Effect of Ultra-High Injection Pressure on Diesel Ignition and Flame under High-Boost Conditions 2008-01-1603
In this work, we conducted three-dimensional numerical simulations to investigate the effect of ultra-high injection pressure on diesel ignition and flame under high-boost and medium-load conditions. Three injection cases employed in experiments with a multi-cylinder Volvo D12 engine were applied for validation. The simulations were performed using the KIVA-3V code, with a Kelvin-Helmholz/Rayleigh-Taylor (KH/RT) spray breakup model and a diesel surrogate mechanism involving 83 species and 445 reactions. A range of higher injection pressure levels were projected and the injection rates estimated for the current study. Three different rate shapes of injection were projected and investigated as well. All the projected injection events start at top dead center (TDC).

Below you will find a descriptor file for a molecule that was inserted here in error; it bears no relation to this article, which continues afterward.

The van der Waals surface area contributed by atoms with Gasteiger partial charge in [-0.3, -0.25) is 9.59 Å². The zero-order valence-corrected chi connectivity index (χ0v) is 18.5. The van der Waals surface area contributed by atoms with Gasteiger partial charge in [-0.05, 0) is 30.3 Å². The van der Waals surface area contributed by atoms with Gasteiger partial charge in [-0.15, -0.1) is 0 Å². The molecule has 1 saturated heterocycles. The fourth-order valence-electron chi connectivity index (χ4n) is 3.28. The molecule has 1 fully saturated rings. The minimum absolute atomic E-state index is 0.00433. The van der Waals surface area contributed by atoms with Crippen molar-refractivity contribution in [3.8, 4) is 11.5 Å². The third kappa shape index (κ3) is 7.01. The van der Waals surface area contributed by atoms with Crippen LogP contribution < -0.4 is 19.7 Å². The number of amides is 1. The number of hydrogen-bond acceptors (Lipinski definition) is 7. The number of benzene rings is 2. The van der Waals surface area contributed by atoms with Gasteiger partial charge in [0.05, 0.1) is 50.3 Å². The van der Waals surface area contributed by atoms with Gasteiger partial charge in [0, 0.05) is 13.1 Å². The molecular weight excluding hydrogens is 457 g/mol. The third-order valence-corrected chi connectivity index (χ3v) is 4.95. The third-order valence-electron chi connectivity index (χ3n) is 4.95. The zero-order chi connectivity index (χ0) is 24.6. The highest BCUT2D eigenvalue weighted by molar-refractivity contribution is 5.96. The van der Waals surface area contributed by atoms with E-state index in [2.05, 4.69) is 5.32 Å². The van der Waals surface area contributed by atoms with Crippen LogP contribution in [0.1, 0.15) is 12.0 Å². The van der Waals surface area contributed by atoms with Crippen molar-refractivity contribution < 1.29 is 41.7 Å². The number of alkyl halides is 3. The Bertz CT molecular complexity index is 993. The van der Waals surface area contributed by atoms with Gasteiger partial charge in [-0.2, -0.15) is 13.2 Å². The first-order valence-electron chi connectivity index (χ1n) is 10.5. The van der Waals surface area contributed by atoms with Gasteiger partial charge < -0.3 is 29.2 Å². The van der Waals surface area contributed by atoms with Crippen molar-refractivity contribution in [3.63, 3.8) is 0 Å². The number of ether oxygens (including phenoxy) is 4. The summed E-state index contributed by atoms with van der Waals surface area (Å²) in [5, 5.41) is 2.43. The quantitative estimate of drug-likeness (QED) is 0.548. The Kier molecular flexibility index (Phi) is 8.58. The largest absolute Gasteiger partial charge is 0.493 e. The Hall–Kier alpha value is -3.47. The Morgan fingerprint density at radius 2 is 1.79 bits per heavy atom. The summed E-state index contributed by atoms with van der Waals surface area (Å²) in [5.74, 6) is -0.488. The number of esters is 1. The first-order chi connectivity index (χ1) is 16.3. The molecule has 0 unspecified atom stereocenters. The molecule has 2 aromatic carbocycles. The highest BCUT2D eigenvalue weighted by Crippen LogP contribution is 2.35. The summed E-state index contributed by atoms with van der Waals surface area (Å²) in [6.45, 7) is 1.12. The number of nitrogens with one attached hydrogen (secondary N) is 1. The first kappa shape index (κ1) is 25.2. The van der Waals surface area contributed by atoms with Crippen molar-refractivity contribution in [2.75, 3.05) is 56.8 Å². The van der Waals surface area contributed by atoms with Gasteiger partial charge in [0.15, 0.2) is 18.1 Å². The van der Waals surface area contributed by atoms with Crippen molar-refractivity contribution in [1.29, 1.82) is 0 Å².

Computations demonstrate that high-pressure injection strongly affects engine ignition and combustion. An increase in injection pressure leads to reduced ignition delay time, higher in-cylinder pressure peak, advanced combustion phasing, and faster flame propagation. The study found that the ultra-high pressure injection does not cause the flame lift-off length in the engine to increase, the trend of which seems to be contradictory to the observations obtained from the studies in high-pressure, high-temperature constant-volume vessels. While the burn durations reduced with an increase in injection pressure, the simulations of three different injection rate shapes suggest that the rate-falling injection leads to a shorter, early (10-30%) burn duration angle but a longer, late (70-90%) burn angle. The prediction indicates that the engine has a relatively larger flame area of higher temperature in the late cycle for the rate-rising injection than for the rate-falling one. The existence of higher temperature in the late engine cycle may be beneficial to soot oxidation. On the other hand, the simulations show that higher injection pressure results in a faster NO production rate in the early phase of combustion but leads to a lower NO peak level. The rate-rising injection lowers NO production compared with the other two injection strategies.